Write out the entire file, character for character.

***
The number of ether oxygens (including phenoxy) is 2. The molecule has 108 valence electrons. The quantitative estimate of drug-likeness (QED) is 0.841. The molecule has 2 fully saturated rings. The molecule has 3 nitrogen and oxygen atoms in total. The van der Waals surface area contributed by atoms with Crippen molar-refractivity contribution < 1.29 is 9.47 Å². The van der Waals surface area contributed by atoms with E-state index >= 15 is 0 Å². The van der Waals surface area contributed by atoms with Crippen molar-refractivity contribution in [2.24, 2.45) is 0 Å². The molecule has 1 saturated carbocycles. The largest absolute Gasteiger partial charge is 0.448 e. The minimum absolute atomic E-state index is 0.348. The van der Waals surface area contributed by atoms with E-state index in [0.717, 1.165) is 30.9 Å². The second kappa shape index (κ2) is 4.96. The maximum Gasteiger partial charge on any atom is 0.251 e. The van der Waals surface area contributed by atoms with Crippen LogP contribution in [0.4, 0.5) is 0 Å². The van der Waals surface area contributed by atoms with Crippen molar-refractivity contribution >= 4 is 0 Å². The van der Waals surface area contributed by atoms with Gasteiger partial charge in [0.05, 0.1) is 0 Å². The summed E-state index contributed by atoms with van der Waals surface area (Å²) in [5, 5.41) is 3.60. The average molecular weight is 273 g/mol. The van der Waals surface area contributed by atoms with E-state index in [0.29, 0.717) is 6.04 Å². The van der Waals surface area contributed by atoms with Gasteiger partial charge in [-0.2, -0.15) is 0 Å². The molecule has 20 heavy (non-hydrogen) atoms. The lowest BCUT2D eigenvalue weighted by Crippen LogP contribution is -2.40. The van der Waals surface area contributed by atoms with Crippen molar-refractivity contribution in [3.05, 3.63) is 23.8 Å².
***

The number of ether oxygens (including phenoxy) is 2. The molecule has 108 valence electrons. The quantitative estimate of drug-likeness (QED) is 0.841. The molecule has 2 fully saturated rings. The molecule has 3 nitrogen and oxygen atoms in total. The van der Waals surface area contributed by atoms with Crippen molar-refractivity contribution < 1.29 is 9.47 Å². The van der Waals surface area contributed by atoms with E-state index >= 15 is 0 Å². The van der Waals surface area contributed by atoms with Crippen molar-refractivity contribution in [2.24, 2.45) is 0 Å². The molecule has 1 saturated carbocycles. The largest absolute Gasteiger partial charge is 0.448 e. The minimum absolute atomic E-state index is 0.348. The van der Waals surface area contributed by atoms with E-state index in [0.717, 1.165) is 30.9 Å². The second kappa shape index (κ2) is 4.96. The maximum Gasteiger partial charge on any atom is 0.251 e. The van der Waals surface area contributed by atoms with Crippen LogP contribution in [0.4, 0.5) is 0 Å². The van der Waals surface area contributed by atoms with Crippen molar-refractivity contribution >= 4 is 0 Å². The van der Waals surface area contributed by atoms with Gasteiger partial charge in [0.05, 0.1) is 0 Å². The summed E-state index contributed by atoms with van der Waals surface area (Å²) in [5, 5.41) is 3.60. The average molecular weight is 273 g/mol. The van der Waals surface area contributed by atoms with E-state index in [0.29, 0.717) is 6.04 Å². The van der Waals surface area contributed by atoms with Gasteiger partial charge in [-0.2, -0.15) is 0 Å². The molecule has 20 heavy (non-hydrogen) atoms. The lowest BCUT2D eigenvalue weighted by Crippen LogP contribution is -2.40. The van der Waals surface area contributed by atoms with Crippen molar-refractivity contribution in [3.05, 3.63) is 23.8 Å².